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Quote Quote by matt grime View Post
yes it is, since you had no explanation of why it did not terminate,what reason would that be? That you knew something about certain modular forms? Or because you didn't have a powerful enough computer, or didn't let your program run for long enough? that is complete BS. Example? OK, find an integer solution of

42323245673565835789467946805234545765831346256725764x^6+ 1356468356835783234623456724689514123412354513487654794679745x^5+264653 24643257654876925634145232534165436457546879856986986735784698659623453 4x^2+x+1

or show none exists. Please, start your computer program now.....
What you have said is perfectly correct, but the main purpose of my question has been defeated and it is not BS.I did not positively conclude that the anomaly of the program not terminating is caused due to Fermat's Last Theorem at first thought. It was only after learning about the theorem and then ruminating that perhaps, yes, the evidence that the equation does not have a solution as said by Fermat and then proved by Andrew Wiles may have an answer to to it not terminating, even if it is for a short period of time.Yes, I had beforehand knowledge that there may not be a solution to the equation and hence for any great value(9,223,372,036,854,775,807), the program will not return an answer. Unfortunately, lot of misunderstanding has crept in.The program does not prove or validate Fermat's Last theorem(that's were I think we are going wrong),but is in fact a consequence of it.
matt grime
#29
Aug31-07, 06:53 AM
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From post 1 by ron_jay:

I recently ran a program to find this solution, but couldn't find for n=3,4,5... This certainly validates the theorem but how do we prove it mathematically?
from post 28 by ron_jay:

the program does not prove or validate Fermat's Last theorem(that's were I think we are going wrong),but is in fact a consequence of it.
That's where we are going wrong???
ron_jay
#30
Aug31-07, 07:03 AM
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Quote Quote by Dragonfall View Post
Let's say your program stops at 9,223,372,036,854,775,807 (if you're using a signed long variable in java), for n = 3. How do you know the solution isn't at 9,223,372,036,854,775,808?

On the other hand, if you can prove that your program will not terminate, then you can conclude that there are no solutions.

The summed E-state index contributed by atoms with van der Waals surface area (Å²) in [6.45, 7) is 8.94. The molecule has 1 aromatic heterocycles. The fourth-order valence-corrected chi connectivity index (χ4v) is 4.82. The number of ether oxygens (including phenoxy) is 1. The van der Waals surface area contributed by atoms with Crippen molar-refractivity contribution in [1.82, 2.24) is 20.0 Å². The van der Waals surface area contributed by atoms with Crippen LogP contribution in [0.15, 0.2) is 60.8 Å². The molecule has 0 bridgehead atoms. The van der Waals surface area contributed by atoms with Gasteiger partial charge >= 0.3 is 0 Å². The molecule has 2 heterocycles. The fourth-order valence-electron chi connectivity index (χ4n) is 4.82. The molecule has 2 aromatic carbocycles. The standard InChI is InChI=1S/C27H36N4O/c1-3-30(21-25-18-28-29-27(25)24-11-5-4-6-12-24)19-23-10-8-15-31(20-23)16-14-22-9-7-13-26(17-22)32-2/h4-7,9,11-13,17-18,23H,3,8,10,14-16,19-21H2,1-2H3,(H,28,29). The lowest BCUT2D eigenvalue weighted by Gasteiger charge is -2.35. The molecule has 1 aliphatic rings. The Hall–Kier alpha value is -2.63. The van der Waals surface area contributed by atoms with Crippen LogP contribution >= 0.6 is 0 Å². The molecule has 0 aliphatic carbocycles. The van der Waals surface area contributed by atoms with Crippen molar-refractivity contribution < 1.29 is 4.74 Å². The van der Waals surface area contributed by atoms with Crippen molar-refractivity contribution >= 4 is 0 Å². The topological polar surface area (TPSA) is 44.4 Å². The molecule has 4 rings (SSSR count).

Correct, that if you can prove that the program does not terminate, the theorem will be proved just like the Taniyama-Shimura Conjecture was a precedent to the proof of Fermat's Last theorem.Right, we don't know whether the last possible long digit available to the program is the solution or not and it could be, but all I am doing is laying down a conjecture that if the program had not terminated and we knew that it hadn't in some way, we would arrive at a conclusion and you have rightly voiced my own opinion in every way.

Let's say I name it the "NON-Terminating Program Conjecture".
ron_jay
#31
Aug31-07, 07:14 AM
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Quote Quote by matt grime View Post
That's where we are going wrong???
Yes, on that post I hadn't elucidated the exact details(how misleading words can be!) and hence we went wrong in not understanding what I meant(my mistake for not expanding the first post) and went on to talk about the program instead of how we could actually prove the theorem mathematically.
Dragonfall
#32
Aug31-07, 07:37 AM
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I think by "validates" he meant "correlates", in the first post.
learningphysics
#33
Aug31-07, 10:52 AM
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ron_jay was just saying that he conjectured... he made a guess... Then he looked up Fermat's last theorem and his guess turned out right. It was just supposed to be about how he came across FLT... not that he had justified it or validated it.

Whether or not the guess is unjustified, the fact is that the guess turned out to be true... Do all guesses need to have some sort of proper justification? It's just a guess after all...
Gib Z
#34
Sep1-07, 03:04 AM
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Quote Quote by matt grime View Post
find an integer solution of

42323245673565835789467946805234545765831346256725764x^6+ 1356468356835783234623456724689514123412354513487654794679745x^5+264653 24643257654876925634145232534165436457546879856986986735784698659623453 4x^2+x+1

or show none exists.
It seems that is not an equation :(

Sometimes too much mathematical rigor destroys mathematical intuition, which in my opinion is more important. As robert_ihnot pointed out, even Euler has been guilty of the mistake: Not seeing any counter examples, so believes in the theorem for all examples. It is true, these days with the ever more complex maths, large counter examples are becoming more common, and matt grime, being a modern day mathematician, has good reason to be careful of them. He is merely trying to teach others to be the same.
matt grime
#35
Sep1-07, 05:49 AM
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Ok, root, then.
Gib Z
#36
Sep1-07, 06:46 AM
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This is getting away from the original point, but x=0 is a solution >.<